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Your First Decision as a Physician Leader will be Your Most Critical

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As mentioned in a recent blog post, if you’re a physician who wants to be in administration, you should be prepared to confront challenges immediately upon accepting the position. That’s one reason why you should be formulating a general strategic vision that you can communicate in job interviews.

Kenneth Flowe, MD, chief medical officer at Rice Memorial Hospital in Willmar, Minn., walked into a situation in which communication among departments and within departments was struggling.

He had previously worked as a Master Trainer with Team Strategies and Tools to Enhance Performance and Patient Safety (TeamSTEPPS™) from the Department of Defense and the Agency for Healthcare Research & Quality (AHRQ). TeamSTEPPS™ is an evidence-based set of tools that fosters consistent communication and enhanced respect among care-team members.

His first step was to identify which department’s communication situation needed his attention first. Dr. Flowe realized that the OB care team was already using evidence-based strategies, and the framework was already in place and the environment was right for TeamSTEPPS™.

This was his most important decision early on, he said. If he had chosen the wrong department, his proposal to use TeamSTEPPS™, along with his ability to establish trust among the other departments, would have fallen apart.

“If we had wanted to start something like this in surgery, for example, it would not have gone as well because parts of the critical team weren’t ready,” he said. “Surgery is very safe, and staff and physicians have implemented some of the TeamSTEPPS™ techniques even, but they didn’t have the same innovative mindset that they did in OB. And a mindset of innovation is really key for having something like this work.”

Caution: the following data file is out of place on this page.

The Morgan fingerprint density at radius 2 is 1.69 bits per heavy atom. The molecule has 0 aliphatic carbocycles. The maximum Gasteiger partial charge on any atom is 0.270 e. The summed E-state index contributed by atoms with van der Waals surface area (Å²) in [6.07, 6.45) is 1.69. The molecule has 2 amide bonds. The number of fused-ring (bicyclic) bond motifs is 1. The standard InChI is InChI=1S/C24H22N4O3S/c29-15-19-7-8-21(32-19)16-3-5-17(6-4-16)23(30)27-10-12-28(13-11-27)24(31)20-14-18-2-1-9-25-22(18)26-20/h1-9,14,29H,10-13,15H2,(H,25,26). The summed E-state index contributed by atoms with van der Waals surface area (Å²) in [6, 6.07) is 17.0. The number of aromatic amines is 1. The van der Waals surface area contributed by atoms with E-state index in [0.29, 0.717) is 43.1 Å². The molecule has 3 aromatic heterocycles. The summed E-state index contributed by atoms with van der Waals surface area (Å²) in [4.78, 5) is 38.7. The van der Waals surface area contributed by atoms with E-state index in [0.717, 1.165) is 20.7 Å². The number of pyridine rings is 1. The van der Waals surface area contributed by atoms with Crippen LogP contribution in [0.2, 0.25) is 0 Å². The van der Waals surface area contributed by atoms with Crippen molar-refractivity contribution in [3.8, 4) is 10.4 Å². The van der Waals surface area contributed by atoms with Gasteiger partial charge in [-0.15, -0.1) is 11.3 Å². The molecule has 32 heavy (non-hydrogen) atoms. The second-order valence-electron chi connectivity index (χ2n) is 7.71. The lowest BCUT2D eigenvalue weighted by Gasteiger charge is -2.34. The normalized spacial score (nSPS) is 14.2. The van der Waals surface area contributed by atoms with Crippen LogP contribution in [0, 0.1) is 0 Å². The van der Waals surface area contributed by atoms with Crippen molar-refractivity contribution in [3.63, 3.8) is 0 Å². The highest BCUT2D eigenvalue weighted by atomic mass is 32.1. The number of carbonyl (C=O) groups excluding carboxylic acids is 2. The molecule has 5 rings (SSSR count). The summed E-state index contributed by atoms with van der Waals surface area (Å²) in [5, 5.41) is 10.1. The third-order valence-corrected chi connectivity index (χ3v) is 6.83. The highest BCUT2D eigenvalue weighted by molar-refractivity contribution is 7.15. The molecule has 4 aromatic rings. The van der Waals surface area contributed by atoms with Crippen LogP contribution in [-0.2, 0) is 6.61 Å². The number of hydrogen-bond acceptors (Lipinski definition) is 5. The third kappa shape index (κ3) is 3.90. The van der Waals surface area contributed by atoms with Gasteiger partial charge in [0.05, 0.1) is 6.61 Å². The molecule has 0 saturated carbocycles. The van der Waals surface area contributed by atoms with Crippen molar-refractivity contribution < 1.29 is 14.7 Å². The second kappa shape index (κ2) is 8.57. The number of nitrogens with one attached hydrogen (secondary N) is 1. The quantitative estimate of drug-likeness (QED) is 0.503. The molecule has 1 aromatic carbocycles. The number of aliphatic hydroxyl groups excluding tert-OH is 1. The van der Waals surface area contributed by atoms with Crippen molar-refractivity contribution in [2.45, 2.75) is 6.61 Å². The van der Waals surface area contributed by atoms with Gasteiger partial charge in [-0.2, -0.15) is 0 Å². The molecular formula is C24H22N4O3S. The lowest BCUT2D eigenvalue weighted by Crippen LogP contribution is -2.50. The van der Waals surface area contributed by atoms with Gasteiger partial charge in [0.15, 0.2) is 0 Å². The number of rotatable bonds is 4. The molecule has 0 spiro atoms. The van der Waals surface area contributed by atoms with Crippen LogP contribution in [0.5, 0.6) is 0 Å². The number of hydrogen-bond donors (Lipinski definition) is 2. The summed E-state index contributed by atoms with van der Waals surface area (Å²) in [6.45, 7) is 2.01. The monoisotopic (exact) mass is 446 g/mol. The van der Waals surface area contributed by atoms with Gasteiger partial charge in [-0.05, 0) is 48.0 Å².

With 800 deliveries annually, the OB was busy enough to demonstrate the success or failure of the program, and thanks to the popularity of the simulations with the entire OB team, TeamSTEPPS™ has been an overwhelming success within the OB.

Evidence for this was found on the before-and-after survey results using the AHRQ’s Hospital Survey on Patient Safety. The already-good scores showed universal intradepartmental improvement.

Thanks to the OB department’s success, TeamSTEPPS™ began expanding to other departments this past fall.

“Even people who initially didn’t want to do the simulations were able to say it was a valuable opportunity, and they were able to do things they didn’t expect to learn,” Dr. Flowe said. “There’s always skepticism towards any change, especially for professionals who pride themselves on doing a good, safe job. And in the OB case, they were doing a great job already, but they still had the innovative mindset to try something a little bit different, and it has had pretty significant results.”

As physicians who may be seeking out leadership roles in their next job, be aware that your first decision will likely be your most critical. Equip yourself with the communication skills and the institutional knowledge needed to make this decision wisely.

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